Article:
But The Phantom Pain offers a counter-strategy to that counter-strategy. Some of the game's deployment operations, in which you can send Diamond Dogs off on remote missions, are designed to intercept enemy shipments of, say, helmets and riot armor — the kind of stuff that neuters your tranq darts and headshots. It's just one example of the interlocking systems and incredibly fine details that makes The Phantom Pain so impressive.
While The Phantom Pain excels on its stealthy side, some of the action-heavy set pieces — intense battles against the super-powered, supernatural Skulls soldiers and mechanized forces — are often more frustrating than they are fun. But I was able to hand over responsibility for killing Skulls and Metal Gear Sahelanthropus to support helicopters, Quiet and aerial bombardment runs, at least.
Elsewhere, The Phantom Pain's story is captivating, oftentimes a bit messy — and almost wholly absent for a good portion of the early game. After an extended, surreal intro-cum-tutorial mission, the game just meanders for a few hours as Big Boss takes on odd jobs. Once the story does get going, its narrative is doled out in nicely shot cutscenes that thankfully never border on the ridiculously lengthy. The rest is fleshed out through cassette tapes, primarily conversations between Big Boss, Revolver Ocelot and Kaz Miller. Curiously (and suspiciously), Big Boss, voiced by Keifer Sutherland, has very little to say during the course of the game. He'll often stand there oddly silent as Ocelot, Miller and other supporting characters regale him with dialogue you'd expect at least some sort of response to.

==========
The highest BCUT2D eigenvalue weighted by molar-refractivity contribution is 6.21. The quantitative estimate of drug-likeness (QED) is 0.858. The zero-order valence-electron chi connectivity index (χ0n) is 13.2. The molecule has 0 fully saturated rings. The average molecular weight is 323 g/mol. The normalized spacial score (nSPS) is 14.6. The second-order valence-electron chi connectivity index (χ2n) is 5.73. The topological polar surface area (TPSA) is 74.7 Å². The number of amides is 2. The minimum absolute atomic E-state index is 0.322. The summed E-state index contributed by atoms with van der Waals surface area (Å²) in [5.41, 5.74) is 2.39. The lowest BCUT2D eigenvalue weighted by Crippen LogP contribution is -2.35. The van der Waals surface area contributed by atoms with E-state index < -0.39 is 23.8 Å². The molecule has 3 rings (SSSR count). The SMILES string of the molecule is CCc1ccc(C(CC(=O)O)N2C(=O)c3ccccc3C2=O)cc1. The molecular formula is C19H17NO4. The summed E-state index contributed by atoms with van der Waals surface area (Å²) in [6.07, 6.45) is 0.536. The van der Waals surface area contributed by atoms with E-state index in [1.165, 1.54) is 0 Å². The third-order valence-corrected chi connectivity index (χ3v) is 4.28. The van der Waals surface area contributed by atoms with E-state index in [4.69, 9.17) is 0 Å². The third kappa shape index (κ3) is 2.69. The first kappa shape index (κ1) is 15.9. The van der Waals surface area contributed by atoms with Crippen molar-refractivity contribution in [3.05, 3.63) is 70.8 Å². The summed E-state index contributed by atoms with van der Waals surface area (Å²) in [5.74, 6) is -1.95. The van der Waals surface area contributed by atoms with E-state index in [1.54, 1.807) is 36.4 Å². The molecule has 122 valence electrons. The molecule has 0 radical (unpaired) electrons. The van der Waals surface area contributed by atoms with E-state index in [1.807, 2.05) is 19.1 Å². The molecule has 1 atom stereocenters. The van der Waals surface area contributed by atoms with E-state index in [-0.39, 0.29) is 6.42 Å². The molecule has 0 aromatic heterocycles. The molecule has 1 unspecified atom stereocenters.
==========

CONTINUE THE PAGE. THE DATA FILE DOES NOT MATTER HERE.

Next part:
The Phantom Pain is a bittersweet but impressive send-off for the series' creator
There's no denying that Kojima has a vision, a singular style that touches every facet of The Phantom Pain. Missions begin and end with credits that name the supporting players and the Kojima Productions employees responsible for writing or designing each chapter. I estimate I was told no less than 100 times that The Phantom Pain was directed and produced by Kojima. It's a charming design quirk that regularly reminds you of the people who crafted this bold, weird, impressive game. And if this is where Kojima does finally leave the series he created, it will be a bittersweet send-off, both for Big Boss and one of gaming's most intriguing auteurs.
Metal Gear Solid 5: The Phantom Pain was reviewed on retail PS4 code at Konami's Los Angeles studio over the course of four days with equal time spent playing that retail copy at home. You can find additional information about Polygon's ethics policy here.About Polygon's Reviews